By guest author Paul Krugman, Opinion Columnist at the Wall Street Journal.
|There’s a financial joke, whose origin I don’t know, that has been making the rounds lately. It goes like this: If inflation continues at current rates, the purchasing power of wealth held in dollars will be cut in half over the next eight years. But cryptocurrencies can beat that: They can lose half their value in just a few months.|
|Haha. But crypto enthusiasts have indeed marketed their products as an inflation hedge. Coinbase, the biggest United States crypto exchange, declares that cryptocurrencies are appealing because “they’re more resistant to inflation than fiat currencies like the U.S. dollar.” This is, not incidentally, the same argument people used to make for holding gold.|
|But a funny thing happened as fears of inflation grew, as seen in this chart showing Bitcoin’s price in U.S. dollars over the past year:|
|So why have crypto prices crashed at exactly the moment inflation has taken off? To some extent it may be a coincidence: If you believe, as I do, that crypto is to a large extent a Ponzi scheme, this may just happen to be the moment when the scheme has run out of new suckers.|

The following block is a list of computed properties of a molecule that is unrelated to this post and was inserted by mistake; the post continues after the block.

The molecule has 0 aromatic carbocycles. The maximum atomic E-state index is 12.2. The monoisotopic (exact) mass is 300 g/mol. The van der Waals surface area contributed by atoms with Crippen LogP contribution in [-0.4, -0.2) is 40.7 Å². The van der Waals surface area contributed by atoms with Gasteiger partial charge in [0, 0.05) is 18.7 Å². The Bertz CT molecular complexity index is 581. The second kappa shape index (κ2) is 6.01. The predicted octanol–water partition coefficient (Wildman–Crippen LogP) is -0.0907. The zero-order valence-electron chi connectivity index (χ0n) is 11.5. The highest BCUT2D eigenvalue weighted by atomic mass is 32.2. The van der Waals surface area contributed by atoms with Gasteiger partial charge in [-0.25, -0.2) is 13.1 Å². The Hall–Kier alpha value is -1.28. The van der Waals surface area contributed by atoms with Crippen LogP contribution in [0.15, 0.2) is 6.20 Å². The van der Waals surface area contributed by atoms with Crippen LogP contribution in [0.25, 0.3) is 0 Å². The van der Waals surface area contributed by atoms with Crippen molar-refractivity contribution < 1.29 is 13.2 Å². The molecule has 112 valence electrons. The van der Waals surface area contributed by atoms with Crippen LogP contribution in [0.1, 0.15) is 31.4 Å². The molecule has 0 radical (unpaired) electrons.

But there’s also a more fundamental issue: People who touted cryptocurrencies as a hedge against fiat-currency inflation — sort of a digital equivalent of gold — fundamentally misunderstood how fiat currency systems work, and also, for what it’s worth, misunderstand what has historically driven the price of gold. It was, in fact, predictable that an upsurge in inflation would drive the price of Bitcoin down — although maybe not that it would produce such an epic crash.
|The key point to understand is that while the dollar is indeed a fiat currency — that is, the authorities can issue more dollars at will, without the need to back those additional dollars with some kind of collateral — America isn’t Venezuela or the Weimar Republic, a nation that prints money to pay the government’s bills. Our money supply is a policy tool used by the Federal Reserve to help keep prices fairly stable — actually, rising around 2 percent a year — while avoiding recessions. Sometimes the Fed gets it wrong, as it did over the past year, when it (and I) failed to see the inflation surge coming. But when it does, it tries to correct the mistake.
So another crypto myth bites the dust. And it’s hard to avoid wondering what myths are left.